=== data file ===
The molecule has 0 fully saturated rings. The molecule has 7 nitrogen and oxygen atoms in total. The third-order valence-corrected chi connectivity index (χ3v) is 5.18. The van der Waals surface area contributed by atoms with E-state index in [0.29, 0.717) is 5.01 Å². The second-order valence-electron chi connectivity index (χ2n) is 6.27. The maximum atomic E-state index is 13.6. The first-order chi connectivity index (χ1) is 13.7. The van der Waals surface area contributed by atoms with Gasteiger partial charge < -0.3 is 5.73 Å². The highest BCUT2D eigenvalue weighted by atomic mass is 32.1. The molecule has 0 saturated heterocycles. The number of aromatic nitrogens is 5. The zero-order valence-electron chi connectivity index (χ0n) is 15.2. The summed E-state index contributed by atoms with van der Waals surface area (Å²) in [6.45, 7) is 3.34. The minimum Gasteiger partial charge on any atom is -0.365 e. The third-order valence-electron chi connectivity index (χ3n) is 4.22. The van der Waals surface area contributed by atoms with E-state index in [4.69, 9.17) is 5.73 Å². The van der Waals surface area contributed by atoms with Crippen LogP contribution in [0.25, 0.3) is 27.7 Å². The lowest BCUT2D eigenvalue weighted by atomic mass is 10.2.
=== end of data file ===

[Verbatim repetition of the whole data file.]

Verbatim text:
The molecule has 0 fully saturated rings. The molecule has 7 nitrogen and oxygen atoms in total. The third-order valence-corrected chi connectivity index (χ3v) is 5.18. The van der Waals surface area contributed by atoms with E-state index in [0.29, 0.717) is 5.01 Å². The second-order valence-electron chi connectivity index (χ2n) is 6.27. The maximum atomic E-state index is 13.6. The first-order chi connectivity index (χ1) is 13.7. The van der Waals surface area contributed by atoms with Gasteiger partial charge < -0.3 is 5.73 Å². The highest BCUT2D eigenvalue weighted by atomic mass is 32.1. The molecule has 0 saturated heterocycles. The number of aromatic nitrogens is 5. The zero-order valence-electron chi connectivity index (χ0n) is 15.2. The summed E-state index contributed by atoms with van der Waals surface area (Å²) in [6.45, 7) is 3.34. The minimum Gasteiger partial charge on any atom is -0.365 e. The third-order valence-electron chi connectivity index (χ3n) is 4.22. The van der Waals surface area contributed by atoms with E-state index in [4.69, 9.17) is 5.73 Å². The van der Waals surface area contributed by atoms with Crippen LogP contribution in [0.25, 0.3) is 27.7 Å². The lowest BCUT2D eigenvalue weighted by atomic mass is 10.2.